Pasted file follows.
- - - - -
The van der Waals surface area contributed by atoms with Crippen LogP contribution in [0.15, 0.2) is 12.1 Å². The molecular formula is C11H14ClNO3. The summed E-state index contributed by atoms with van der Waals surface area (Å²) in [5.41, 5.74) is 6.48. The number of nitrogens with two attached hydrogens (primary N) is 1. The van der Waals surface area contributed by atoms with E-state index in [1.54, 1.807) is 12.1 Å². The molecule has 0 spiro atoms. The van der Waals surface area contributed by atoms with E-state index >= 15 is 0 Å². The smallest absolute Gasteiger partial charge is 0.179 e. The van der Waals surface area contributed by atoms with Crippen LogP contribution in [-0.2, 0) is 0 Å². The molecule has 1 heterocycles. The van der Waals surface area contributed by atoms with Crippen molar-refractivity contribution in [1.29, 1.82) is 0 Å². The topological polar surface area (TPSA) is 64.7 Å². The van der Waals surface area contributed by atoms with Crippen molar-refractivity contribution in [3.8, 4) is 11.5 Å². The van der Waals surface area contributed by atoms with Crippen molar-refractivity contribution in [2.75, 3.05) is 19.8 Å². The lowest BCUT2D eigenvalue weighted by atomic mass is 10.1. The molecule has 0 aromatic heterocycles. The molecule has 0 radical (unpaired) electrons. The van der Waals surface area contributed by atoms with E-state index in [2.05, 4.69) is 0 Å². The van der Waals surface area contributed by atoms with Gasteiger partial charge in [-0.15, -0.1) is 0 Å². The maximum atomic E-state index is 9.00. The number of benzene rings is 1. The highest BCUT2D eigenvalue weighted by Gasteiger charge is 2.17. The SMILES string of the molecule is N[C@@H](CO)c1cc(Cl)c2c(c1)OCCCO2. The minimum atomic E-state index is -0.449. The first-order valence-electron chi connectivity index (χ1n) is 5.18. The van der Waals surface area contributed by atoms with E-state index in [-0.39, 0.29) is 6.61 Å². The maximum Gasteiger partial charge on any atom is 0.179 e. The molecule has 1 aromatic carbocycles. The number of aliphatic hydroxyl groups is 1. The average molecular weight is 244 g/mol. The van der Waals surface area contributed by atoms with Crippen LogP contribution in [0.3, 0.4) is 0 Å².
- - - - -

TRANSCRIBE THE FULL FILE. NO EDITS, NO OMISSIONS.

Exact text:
The van der Waals surface area contributed by atoms with Crippen LogP contribution in [0.15, 0.2) is 12.1 Å². The molecular formula is C11H14ClNO3. The summed E-state index contributed by atoms with van der Waals surface area (Å²) in [5.41, 5.74) is 6.48. The number of nitrogens with two attached hydrogens (primary N) is 1. The van der Waals surface area contributed by atoms with E-state index in [1.54, 1.807) is 12.1 Å². The molecule has 0 spiro atoms. The van der Waals surface area contributed by atoms with E-state index >= 15 is 0 Å². The smallest absolute Gasteiger partial charge is 0.179 e. The van der Waals surface area contributed by atoms with Crippen LogP contribution in [-0.2, 0) is 0 Å². The molecule has 1 heterocycles. The van der Waals surface area contributed by atoms with Crippen molar-refractivity contribution in [1.29, 1.82) is 0 Å². The topological polar surface area (TPSA) is 64.7 Å². The van der Waals surface area contributed by atoms with Crippen molar-refractivity contribution in [3.8, 4) is 11.5 Å². The van der Waals surface area contributed by atoms with Crippen molar-refractivity contribution in [2.75, 3.05) is 19.8 Å². The lowest BCUT2D eigenvalue weighted by atomic mass is 10.1. The molecule has 0 aromatic heterocycles. The molecule has 0 radical (unpaired) electrons. The van der Waals surface area contributed by atoms with E-state index in [2.05, 4.69) is 0 Å². The van der Waals surface area contributed by atoms with Gasteiger partial charge in [-0.15, -0.1) is 0 Å². The maximum atomic E-state index is 9.00. The number of benzene rings is 1. The highest BCUT2D eigenvalue weighted by Gasteiger charge is 2.17. The SMILES string of the molecule is N[C@@H](CO)c1cc(Cl)c2c(c1)OCCCO2. The minimum atomic E-state index is -0.449. The first-order valence-electron chi connectivity index (χ1n) is 5.18. The van der Waals surface area contributed by atoms with E-state index in [-0.39, 0.29) is 6.61 Å². The maximum Gasteiger partial charge on any atom is 0.179 e. The molecule has 1 aromatic carbocycles. The number of aliphatic hydroxyl groups is 1. The average molecular weight is 244 g/mol. The van der Waals surface area contributed by atoms with Crippen LogP contribution in [0.3, 0.4) is 0 Å².